The fourth edition of the international Fotograf Festival, this time with the motto “Seeing is Believing”, is providing an impetus for contemplation regarding the ways in which the technical image relates to reality, the authenticity of the medium of photography, and the relationship of human consciousness to the technocratic inventions and contraptions of science. The main theme is the imaginary space behind the looking glass, addressing phenomena which exist on the border of scientific comprehension and beyond.

The discussion forum focuses on photography’s ability to reveal what remains hidden and to capture a sense of the unreal—where photography, whose surface seems to refract everyday reality, opens up into other, more illusory worlds. As Walter Benjamin wrote, “It is through the camera that we first discover the optical unconscious, just as we discover the instinctual unconscious through psychoanalysis.” André Bazin in turn defined photography as a “sensory hallucination.”

What myths have become attached to photography throughout its history? How does photography relate to the occult? Can photography be used as proof of the existence of paranormal phenomena? How does one differentiate between images captured by photography, reflected in the retina of the human eye, and reality? Can photography offer a glimpse into the human soul? Or is photography simply a virtual copy of a non-existent original? These are a few of the questions that the forum will address in its 2014 edition, continuing the discussion of previous years regarding the possibilities of photography.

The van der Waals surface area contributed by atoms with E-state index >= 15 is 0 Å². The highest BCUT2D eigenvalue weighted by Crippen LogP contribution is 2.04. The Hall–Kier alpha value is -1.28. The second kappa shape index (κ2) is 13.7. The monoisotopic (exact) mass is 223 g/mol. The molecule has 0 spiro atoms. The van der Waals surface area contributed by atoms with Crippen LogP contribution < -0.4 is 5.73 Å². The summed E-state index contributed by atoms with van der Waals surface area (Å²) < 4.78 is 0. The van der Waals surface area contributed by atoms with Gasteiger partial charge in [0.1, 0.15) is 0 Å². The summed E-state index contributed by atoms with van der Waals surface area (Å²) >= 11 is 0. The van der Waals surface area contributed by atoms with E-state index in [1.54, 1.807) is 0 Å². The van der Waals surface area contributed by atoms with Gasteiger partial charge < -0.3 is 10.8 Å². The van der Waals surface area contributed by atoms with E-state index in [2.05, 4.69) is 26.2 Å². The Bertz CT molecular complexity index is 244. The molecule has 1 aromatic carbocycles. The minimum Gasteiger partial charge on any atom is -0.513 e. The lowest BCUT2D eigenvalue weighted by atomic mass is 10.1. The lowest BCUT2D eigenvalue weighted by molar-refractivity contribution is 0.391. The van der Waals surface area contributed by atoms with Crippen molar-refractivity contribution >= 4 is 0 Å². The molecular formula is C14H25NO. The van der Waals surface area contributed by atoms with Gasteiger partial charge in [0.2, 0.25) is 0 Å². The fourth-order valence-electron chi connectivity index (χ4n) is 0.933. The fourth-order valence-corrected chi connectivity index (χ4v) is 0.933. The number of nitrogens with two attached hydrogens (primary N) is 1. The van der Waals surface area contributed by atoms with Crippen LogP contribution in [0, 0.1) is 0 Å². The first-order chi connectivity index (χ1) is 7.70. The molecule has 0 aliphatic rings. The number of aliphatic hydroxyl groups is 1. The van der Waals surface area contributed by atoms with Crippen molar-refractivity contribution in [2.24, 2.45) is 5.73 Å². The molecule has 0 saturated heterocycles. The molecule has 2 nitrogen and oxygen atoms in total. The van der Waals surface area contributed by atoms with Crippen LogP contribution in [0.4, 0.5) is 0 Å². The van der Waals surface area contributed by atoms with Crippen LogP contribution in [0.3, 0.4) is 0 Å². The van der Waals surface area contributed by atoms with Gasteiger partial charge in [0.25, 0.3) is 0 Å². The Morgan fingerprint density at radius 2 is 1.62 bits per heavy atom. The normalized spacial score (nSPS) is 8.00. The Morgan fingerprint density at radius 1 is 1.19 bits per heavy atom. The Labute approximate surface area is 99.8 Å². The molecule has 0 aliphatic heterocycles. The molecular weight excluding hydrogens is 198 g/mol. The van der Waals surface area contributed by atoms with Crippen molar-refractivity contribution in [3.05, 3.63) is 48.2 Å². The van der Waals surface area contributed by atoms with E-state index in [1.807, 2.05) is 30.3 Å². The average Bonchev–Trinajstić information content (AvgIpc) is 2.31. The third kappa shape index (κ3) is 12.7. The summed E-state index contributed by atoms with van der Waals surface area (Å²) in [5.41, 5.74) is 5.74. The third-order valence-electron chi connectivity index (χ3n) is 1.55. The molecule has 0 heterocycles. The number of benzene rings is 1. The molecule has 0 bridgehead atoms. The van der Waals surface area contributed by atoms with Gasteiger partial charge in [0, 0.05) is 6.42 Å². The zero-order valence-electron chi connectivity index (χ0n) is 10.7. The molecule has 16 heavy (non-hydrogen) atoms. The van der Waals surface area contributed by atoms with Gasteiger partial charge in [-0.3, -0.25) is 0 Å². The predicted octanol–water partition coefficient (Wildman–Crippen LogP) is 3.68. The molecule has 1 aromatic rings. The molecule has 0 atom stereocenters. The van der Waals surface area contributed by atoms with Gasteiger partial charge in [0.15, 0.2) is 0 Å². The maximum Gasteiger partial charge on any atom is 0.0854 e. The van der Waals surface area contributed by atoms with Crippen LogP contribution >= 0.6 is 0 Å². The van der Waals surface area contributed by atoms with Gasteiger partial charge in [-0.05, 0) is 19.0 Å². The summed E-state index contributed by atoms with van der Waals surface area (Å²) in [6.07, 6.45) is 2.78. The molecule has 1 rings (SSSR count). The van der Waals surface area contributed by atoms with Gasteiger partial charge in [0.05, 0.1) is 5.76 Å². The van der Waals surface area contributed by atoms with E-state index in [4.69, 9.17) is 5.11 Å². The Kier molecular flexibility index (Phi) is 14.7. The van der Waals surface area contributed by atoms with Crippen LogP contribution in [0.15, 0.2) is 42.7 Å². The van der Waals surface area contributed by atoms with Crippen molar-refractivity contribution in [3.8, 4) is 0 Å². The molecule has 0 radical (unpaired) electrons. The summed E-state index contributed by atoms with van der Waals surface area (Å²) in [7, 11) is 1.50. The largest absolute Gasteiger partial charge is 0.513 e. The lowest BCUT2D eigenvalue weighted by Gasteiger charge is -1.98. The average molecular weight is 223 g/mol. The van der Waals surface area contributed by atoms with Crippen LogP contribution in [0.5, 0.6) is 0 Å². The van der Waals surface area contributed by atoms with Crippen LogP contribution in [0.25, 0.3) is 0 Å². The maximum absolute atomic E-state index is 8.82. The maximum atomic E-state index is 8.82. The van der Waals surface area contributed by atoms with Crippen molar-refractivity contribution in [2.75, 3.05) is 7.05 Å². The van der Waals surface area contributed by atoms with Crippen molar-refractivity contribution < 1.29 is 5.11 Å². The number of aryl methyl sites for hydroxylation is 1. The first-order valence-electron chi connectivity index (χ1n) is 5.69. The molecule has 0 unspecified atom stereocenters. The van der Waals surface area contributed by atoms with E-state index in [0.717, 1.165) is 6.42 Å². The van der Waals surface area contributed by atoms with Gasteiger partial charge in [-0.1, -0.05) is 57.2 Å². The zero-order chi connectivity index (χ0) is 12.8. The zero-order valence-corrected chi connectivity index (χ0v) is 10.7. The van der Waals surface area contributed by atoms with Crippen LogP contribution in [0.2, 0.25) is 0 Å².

Václav Hájek is a lecturer at the Faculty of Humanities of the Charles University in Prague. In his research he focuses on the relationships of mainstream visual culture and art. He is a prolific author of essays on this subject, which he publishes on his on-line blog called “The Little Theoretician” (www.maly-teoretik.eblog.cz). Some of these essays were compiled in a publication called “How to Discern a Trash Bin”.

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